Hi,

If you write matriz[0][0], you will get the array

[ [“Armando”, “P”], [“Dave”, “S”] ]

That’s because matriz[0] yields the first entry of matriz, which is

[

[ [“Armando”, “P”], [“Dave”, “S”] ],

[ [“Richard”, “R”], [“Michael”, “S”] ],

]

And matriz[0][0] yields the first entry of this array, which is

[ [“Armando”, “P”], [“Dave”, “S”] ]

I’m not sure if that is what you wanted? If you want the matrix to

consist of name entries like [“Armando”, “P”], you will have to change

its structure. This code, for example, generates a matrix with 4 rows

and 2 columns:

my_matrix = [

# row 0

[

# column 0

[“Armando”, “P”],

# column 1

[“Dave”, “S”]

],

# row 1

[

# column 0

[“Richard”, “R”],

# column 1

[“Michael”, “S”]

],

# row 2

[

# column 0

[“Allen”, “S”],

# column 1

[“Omer”, “P”]

],

# row 3

[

# column 0

[“David E.”, “R”],

# column 1

[“Richard X.”, “P”]

]

]

By my_matrix[0][0] you will now get the name array

[“Armando”, “P”]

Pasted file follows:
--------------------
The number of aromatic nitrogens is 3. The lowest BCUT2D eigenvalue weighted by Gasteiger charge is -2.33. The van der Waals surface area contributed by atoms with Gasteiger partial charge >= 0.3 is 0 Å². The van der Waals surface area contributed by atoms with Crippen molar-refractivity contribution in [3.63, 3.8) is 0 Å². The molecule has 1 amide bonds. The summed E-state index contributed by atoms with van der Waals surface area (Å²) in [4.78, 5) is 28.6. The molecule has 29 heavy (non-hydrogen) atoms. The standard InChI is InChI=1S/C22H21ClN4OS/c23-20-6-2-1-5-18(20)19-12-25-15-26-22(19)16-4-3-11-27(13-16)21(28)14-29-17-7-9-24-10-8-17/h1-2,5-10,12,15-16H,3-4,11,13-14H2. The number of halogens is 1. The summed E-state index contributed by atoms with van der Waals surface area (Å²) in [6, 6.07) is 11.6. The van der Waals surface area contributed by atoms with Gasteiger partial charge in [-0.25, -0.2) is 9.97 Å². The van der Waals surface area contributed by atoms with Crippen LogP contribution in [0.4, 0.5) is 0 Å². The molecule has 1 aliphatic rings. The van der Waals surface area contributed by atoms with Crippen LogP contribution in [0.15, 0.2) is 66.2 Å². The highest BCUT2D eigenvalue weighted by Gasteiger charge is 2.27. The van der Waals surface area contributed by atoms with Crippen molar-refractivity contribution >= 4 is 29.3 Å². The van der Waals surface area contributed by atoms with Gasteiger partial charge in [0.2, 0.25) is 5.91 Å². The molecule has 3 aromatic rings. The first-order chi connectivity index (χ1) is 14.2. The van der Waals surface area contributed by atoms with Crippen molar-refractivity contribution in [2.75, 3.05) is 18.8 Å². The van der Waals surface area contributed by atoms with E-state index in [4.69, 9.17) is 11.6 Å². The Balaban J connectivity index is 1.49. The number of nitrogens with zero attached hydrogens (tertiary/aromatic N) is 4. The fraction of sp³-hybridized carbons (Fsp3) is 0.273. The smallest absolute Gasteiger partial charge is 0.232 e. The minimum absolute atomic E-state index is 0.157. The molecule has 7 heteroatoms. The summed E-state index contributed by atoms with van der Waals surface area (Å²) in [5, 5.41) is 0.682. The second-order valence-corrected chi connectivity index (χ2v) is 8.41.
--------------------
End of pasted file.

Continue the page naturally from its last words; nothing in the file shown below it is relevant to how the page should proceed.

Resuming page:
You can check this by writing

p my_matrix[0][0]

Don’t use the “puts” method in this case. It will print out every entry

of the array line by line instead of showing the array itself.

To iterate over every matrix element, you can write

my_matrix.each do |row|

row.each do |entry|

p entry

end

end

my_matrix.each iterates over the entries of my_matrix, which are the

rows of the matrix. And then you iterate over the entries of the rows,

which are the elements of the matrix.

By the way: Ruby has a built-in class for matrices. That’s probably what

you are looking for.

http://www.ruby-doc.org/stdlib-1.9.3/libdoc/matrix/rdoc/

Jacques